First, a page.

Retool, not retrench

MINI CRITIQUE - Isagani Cruz (The Philippine Star) - September 11, 2014 - 12:00am

Administrators of Higher Education Institutions (HEIs) must by now, since it has been a year since it was promulgated, have started following what the Commission on Higher Education (CHED) ordered them to do through CMO 20, series of 2013.

Section 1 (“General Provision”) of Article 2 (“Transitory Provisions”) of the CMO says that “Prior to the entry of the first batch of Grade 12 students into college in AY 2018-2019, higher education institutions with higher education development assistance of CHED shall prepare the basic requirements in the implementation of the revised GE curriculum as follows: 1. Orientation and training of GE faculty so as to: (i) orient them toward the philosophy of liberal education, away from the disciplinal and remedial thrust of current GE courses; (ii) enable them to teach the core courses using new material; and (iii) recognize best practices in general education.”

It is the duty of HEI administrators to train their teachers to teach the new GE courses. It is not necessary for teachers to take the initiative to ask administrators to train them. The responsibility for getting teachers ready for the new GEC lies with administrators.

Why should the current GE teachers get trained?

Section 1 of Article 2 puts it plainly: so they will move away from “the disciplinal and remedial thrust of current GE courses.” Many (if not most) GE teachers today cannot get out of the narrow confines of their disciplines. Worse, many (if not most) GE teachers today teach on the assumption that they need to make up for what high schools did not give students.

An example of a course that is disciplinal is the current “General Psychology.” The course is taught by teachers with degrees in psychology. Students are asked to read and understand standard readings in psychology. The course is really an introduction to the psychology major offering. It is not a course meant for those who are not interested in psychology. This is why the course no longer exists in the new GEC. To her credit, CHED Chair Patricia Licuanan, who happens to be a renowned psychologist and would have been expected to protect her turf, so to speak, approved and now champions the new GEC.

Examples of courses that are remedial are the Filipino, English, and Mathematics courses in the current GEC. They merely repeat what high school students are supposed to have learned in their ten years of pre-university education. (With the added three years of pre-university education and a much more advanced K to 12 curriculum, it is even more unlikely that high school students will not learn what they are supposed to learn.)

The new GEC explicitly does away with remedial courses. It is not the job of HEIs to do what high schools are supposed to do. If a student is not sufficiently prepared for higher education by the time s/he finishes Grade 12, then s/he should not enter college. It is that simple. In practice, this means that an HEI (or perhaps the Department of Education or CHED itself at some point in time) will have to have a test to see if an applicant meets the College Readiness Standards.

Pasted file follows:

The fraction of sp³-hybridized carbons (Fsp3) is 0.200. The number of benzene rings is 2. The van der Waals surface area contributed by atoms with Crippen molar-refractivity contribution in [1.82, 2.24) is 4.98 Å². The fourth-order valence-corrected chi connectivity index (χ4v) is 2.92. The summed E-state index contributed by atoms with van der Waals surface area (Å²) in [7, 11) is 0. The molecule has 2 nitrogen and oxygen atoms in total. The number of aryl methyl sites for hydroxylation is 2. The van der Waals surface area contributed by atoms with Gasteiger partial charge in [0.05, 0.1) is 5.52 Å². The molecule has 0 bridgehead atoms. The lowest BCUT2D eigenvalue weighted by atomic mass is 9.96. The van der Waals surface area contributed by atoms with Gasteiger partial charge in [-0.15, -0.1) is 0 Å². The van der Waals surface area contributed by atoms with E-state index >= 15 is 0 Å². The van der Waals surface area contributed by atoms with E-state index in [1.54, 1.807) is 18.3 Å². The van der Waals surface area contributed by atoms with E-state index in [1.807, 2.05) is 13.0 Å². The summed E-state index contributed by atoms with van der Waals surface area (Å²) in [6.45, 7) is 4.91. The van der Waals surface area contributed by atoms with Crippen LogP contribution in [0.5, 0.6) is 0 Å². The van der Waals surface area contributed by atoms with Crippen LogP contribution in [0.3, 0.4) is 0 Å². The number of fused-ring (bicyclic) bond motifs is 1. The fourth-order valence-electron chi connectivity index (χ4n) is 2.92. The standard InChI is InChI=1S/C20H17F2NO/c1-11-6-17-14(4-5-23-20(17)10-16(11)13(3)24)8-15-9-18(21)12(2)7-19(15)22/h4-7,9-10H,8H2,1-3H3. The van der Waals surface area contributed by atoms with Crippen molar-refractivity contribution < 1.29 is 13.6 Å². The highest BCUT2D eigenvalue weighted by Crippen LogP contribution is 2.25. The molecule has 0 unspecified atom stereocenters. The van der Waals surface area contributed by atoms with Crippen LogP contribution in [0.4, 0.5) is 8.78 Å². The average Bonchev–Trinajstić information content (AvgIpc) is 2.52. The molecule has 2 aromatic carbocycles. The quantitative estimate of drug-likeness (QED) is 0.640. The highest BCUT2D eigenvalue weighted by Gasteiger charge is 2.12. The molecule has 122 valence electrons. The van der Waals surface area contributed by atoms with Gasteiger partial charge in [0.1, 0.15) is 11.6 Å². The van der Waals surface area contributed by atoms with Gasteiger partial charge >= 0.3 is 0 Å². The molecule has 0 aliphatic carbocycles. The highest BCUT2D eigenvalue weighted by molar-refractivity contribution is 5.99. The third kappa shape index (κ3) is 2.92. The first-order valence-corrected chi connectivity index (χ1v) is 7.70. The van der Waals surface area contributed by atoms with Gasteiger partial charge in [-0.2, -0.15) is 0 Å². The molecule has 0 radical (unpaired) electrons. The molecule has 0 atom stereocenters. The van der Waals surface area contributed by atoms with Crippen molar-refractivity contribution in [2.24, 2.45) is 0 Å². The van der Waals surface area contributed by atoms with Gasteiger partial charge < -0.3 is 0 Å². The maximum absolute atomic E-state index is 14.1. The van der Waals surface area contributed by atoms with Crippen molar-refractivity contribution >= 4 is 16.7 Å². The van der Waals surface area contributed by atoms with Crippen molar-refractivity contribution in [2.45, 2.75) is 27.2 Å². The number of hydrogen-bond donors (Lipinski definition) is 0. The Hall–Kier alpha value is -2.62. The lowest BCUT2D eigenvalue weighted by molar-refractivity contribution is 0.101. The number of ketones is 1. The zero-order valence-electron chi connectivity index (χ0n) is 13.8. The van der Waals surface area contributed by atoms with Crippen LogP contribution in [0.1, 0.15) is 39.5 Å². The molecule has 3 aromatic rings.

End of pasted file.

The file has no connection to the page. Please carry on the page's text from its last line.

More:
Teachers also have to be trained because they will be using “new material.” This implies that the materials now being used in teaching the current GEC will be different from those needed to teach the new GE subjects. If it is wrong to put new wine into old wineskins, it will also be wrong to put old wine in new wineskins.

Teachers also have to be trained to follow best practices in teaching. In one of his TED talks, Bill Gates observes that teaching is the only profession where there is no system for individuals to learn from their peers. In every other job in the world, individuals look at what others are doing and follow them if these others are doing better. That is not the case for teachers at every level. Teachers are left to their own devices.

Today’s GE teachers must sit in the classes of teachers who really teach GE and not disciplines. Bill Gates funds a program in the US in which teachers travel to observe the best American teachers. CHED has to find a way to do something similar.

Notice that the CMO does not say that administrators should retrench, declare redundant, or fire their teachers. What the CMO says is that the current teachers should be retrained to handle the new GEC. Of course, it is always management’s prerogative to let go of employees, but the CMO envisions the GE teachers teaching today as being the same ones that will teach the new GE courses in 2018.

While it will take serious retooling to get today’s college teachers to step away from their disciplines and move towards a GE frame of mind, it will be much more difficult to find other teachers who have the experience of teaching fresh college students.

There are four years to go before first-year college students will be taking the new GE courses. There is still time, but there is no time to waste.

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